Interesting Locations, Despite Desolation
The fact that this is a wasteland makes the world very bleak, gray and hostile; however, there are still interesting locations to find.  From historical landmarks like The Washington Monument to old towns, wiped clean of civilization, you’ll never know what you’ll happen on to next.  The vaults each tell a story of their survivors, and the pockets of society you find have unique characters and ways of dealing with the poor circumstances.

Decisions, Decisions
I love that the decisions you make actually make a difference. The classic Megaton example – where you are given the choice to destroy a town or save it – illustrates the things that happen throughout the game.  I also like how you only get one shot to do something, and, if it doesn’t work, you have to find another way.  The combination of these makes the story unfold as it does in real life – you make decisions and live with them.  I’m glad I saved Megaton, as it gave me a great place to store my trophy objects, such as garden gnomes and guns

What Should I Kill with Today?
There are a ton of weapons in this game.  Shotguns, assault rifles, laser rifles, sledgehammers, missile launchers, miniguns, and plenty more can be found fairly readily.  There are also special weapons that can be found – I found a gun called the Firelance that was a pistol that caused tons of damage and set the enemy on fire for awhile.  You can also fashion weapons using blueprints and junk you find around the world.  I built a sword with a gas valve attached to it, giving me a flaming sword.  Keeping these things in condition is easy, as you just combine similar weapons to repair them.

Brilliant Quests
Oblivion didn’t escape offering fetch quests.  Running around collecting x number of items is not a good way to make me interested.  Fallout 3 offers very few of these, and the ones that are there are limited to just giving you gold for a particular item that they need.  The rest of the time, you are saving entire cities, rescuing villagers from slavers, or disrupting would-be superheroes (yeah, the quests can be quite unique).  The stories for the quests were also fascinating; they would often touch on issues like racism or bring humor into it with ridiculous circumstances such as the superhero quest mentioned above.  I completed almost all of the quests that I ran into, simply because I found them interesting.  This didn’t come close to happening in Oblivion.  The overall story wasn’t as interesting, as they never brought so much into it to make it epic – I never felt like the fate of the world rested on my ability.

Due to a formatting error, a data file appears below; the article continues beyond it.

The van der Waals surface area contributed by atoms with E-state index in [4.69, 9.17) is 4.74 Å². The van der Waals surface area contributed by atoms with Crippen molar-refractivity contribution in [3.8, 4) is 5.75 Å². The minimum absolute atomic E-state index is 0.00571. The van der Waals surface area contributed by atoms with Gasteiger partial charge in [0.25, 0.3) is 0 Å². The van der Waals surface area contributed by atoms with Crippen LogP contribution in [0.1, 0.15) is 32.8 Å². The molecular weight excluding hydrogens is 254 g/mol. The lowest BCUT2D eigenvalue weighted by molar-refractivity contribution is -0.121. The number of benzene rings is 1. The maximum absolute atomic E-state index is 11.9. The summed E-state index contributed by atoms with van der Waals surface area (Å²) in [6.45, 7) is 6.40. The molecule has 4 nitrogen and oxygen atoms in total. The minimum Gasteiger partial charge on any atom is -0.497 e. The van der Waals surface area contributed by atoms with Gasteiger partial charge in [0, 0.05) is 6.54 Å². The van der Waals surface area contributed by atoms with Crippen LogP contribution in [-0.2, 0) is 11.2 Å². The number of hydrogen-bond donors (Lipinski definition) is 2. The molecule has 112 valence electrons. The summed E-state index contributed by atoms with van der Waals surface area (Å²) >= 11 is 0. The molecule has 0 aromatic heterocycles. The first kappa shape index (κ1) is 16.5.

VATS, the system that pauses the game and allows you to take aim to chosen limbs of enemies, breaks up the action and allows you to stop things and do some strategizing.  It also gives you a cinematic view of the battle.



Low Interest Density
While there are plenty of intriguing locations in the Capital Wasteland, there is so much more of nothing at all.  You will spend a great deal of time walking, interrupted by mutated animals (mostly scorpions).  Bringing the interesting parts closer together would make it much more rewarding to explore.  It would also be helpful to add the biggest settlements to the map (like Oblivion did by placing the largest towns on the map).  Lastly they really should have let you use a vehicle.  Fast travel works for places you’ve already been, but I want to be able to explore faster, like when riding the horse in Oblivion.  The worst part is that there are motorcycles that look completely functional all over the place.  Let me drive them!